Massive cuts in state and federal funding combined with the effects of the ongoing economic crisis are devastating public education in Yonkers, which, with a population of nearly two hundred thousand, is the fourth largest city in New York state.
Located in Westchester County, just north of New York City, the Yonkers school district serves 26,000 students and has 3,500 employees. It now faces an $83.1 million budget deficit for the coming academic year.
From the mid-19th through the mid-20th Century, Yonkers was an industrial city with a large and increasingly diverse workforce. However, during the decades after World War II, traditional industries, such as textiles and elevator manufacturing (it was the home of Otis Elevators) moved out to find cheaper labor. The city has seen a gradual economic decline over the second half of the 20th Century, and racial and ethnic tensions have been fomented to keep the working class divided. During the 1980s, courts frequently found the city administration guilty of discrimination in housing and public schools.
The city’s Board of Education voted last month in favor of drastic cuts to jobs, programs and services for the 2011-2012 school year. These would include:
• The elimination of transportation for 16,532 regular education students, 65 percent of the student body;
• The elimination of pre-kindergarten, affecting 1,773 students;
• The reduction of kindergarten to a half-day of instruction, affecting 2,025 students;
• The elimination of interscholastic athletics and extracurricular activities.
In addition, the board proposes to lay off 732 employees, including 404 teachers and administrators and 328 Civil Service employees, among them 232 bus monitors and 68 school aides. This would come on top of major cuts that have already taken place in the current school year.
A $43 million budget shortfall in the 2010-2011 financial year forced the elimination of 439 district positions, including those of 185 Civil Service employees and 254 teachers and administrators. Reductions across grade levels included school pupil support teams of social workers, psychologists and guidance counselors; school clericals and aides; safety officers; parent coordinators; career and technical education courses; and art and music offerings. Elementary and middle school instrumental music was eliminated.
According to the school superintendent, these cuts are taking place under conditions in which school enrollment has been increasing by as much as 700 students annually.
While New York State’s Democratic Governor Andrew Cuomo claimed that the recently passed state budget―which cut state aid to education by $1.3 billion―would only reduce school district funding by 2.7 percent, the anticipated loss for Yonkers is more than 8 percent.
This, a reduction of $21.9 million in state funding, comes on top of a proposed $25.4 million cut in federal aid and a $40.5 million increase in expenses.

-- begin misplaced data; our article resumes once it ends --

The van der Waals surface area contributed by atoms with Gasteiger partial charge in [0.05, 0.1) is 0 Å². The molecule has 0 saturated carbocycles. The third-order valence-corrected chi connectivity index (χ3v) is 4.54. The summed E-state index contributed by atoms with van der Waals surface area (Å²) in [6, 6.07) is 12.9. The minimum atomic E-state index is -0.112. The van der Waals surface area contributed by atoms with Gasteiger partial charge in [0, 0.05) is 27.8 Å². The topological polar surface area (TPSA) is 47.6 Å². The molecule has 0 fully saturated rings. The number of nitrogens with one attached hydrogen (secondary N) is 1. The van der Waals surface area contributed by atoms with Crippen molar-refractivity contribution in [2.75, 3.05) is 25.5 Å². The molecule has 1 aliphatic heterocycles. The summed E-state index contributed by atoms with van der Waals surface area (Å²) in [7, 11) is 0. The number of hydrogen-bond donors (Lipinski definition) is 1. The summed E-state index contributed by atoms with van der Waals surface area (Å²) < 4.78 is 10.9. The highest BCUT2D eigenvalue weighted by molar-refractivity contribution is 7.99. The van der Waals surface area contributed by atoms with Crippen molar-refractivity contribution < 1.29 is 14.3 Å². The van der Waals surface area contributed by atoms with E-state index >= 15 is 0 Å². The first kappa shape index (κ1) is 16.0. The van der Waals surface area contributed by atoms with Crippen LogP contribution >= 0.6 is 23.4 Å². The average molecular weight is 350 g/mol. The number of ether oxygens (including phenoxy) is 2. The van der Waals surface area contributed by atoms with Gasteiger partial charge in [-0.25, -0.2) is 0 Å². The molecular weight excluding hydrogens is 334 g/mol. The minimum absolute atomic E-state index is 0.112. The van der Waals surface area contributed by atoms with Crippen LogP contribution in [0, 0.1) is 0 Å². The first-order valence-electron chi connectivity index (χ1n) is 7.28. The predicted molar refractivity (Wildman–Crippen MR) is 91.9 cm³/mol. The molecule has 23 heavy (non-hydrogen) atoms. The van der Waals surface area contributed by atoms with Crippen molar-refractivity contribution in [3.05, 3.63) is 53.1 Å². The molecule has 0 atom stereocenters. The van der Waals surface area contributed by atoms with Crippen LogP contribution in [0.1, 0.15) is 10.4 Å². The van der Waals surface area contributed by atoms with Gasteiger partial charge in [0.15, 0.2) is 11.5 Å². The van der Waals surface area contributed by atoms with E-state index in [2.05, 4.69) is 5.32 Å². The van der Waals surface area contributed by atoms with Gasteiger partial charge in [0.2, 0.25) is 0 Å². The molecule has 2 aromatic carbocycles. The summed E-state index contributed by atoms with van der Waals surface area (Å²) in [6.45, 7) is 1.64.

The state comptroller has reported that more than 100 districts do not have the reserves to avoid layoffs and program cuts. The New York State United Teachers (NYSUT) has estimated that between 18,000 and 20,000 teachers throughout the state will be pink-slipped as a result of the cuts. (See: New York state budget slashes education, health and taxes on the rich.)
After the passage of the state budget, Yonkers Mayor Phil Amicone condemned the cuts in school aid. “The governor and the legislature have taken the monkey off their backs and put it on ours,” he said. “They have punted on most of the tough choices, leaving local leaders with no choice but to cut hundreds of jobs, slash services and raise property taxes.”
However, the mayor said nothing about the decision of the Democratic governor to scrap the so-called “millionaires tax,” eliminating some $5 billion in state revenues and putting it into the pockets of New York’s wealthiest 2 percent.
While the state’s millionaires are enjoying a windfall, the predominantly working class residents of Yonkers are being forced to foot the bill. In his 2011-12 budget proposal, Amicone has called for a 4.8 percent city tax rate hike. The average homeowner’s tax bill would increase by $367, which includes a 20 percent increase in water rates and a 15 percent raise in sewer rates.
The Yonkers Federation of Teachers (YFT) has offered contractual changes that would result in $3.3 million in savings. However, Mayor Amicone and Schools Superintendent Bernard Pierorazio have demanded $20 million in concessions from the district’s unions, threatening punitive layoffs and program cuts if the concessions are not accepted. These would include a pay freeze and foregoing the district’s payment to the teachers union welfare fund. According to the YFT, this would result in a loss in income of $7,500 per person.
Amicone is portraying the give-backs from the workers as well as money from borrowing by the city as a one-time “shared sacrifice.” However, given the cuts already made during the current school year and the massive austerity measures anticipated in coming years at both the state and federal levels, this claim deserves no credibility.
On May 13 more than 700 Yonkers public schools staff members received layoff notices. In response, Bobbie DiBattista, president of the CSEA union, which represents approximately half of those on the layoff list, said of upcoming negotiations with the city, “We’re a team player.” A sellout of the members is clearly in the works.
Yonkers provides a sharp example of the devastating impact of the cuts to public education occurring across the state and country. The right of working class children to a quality education is being ripped to shreds.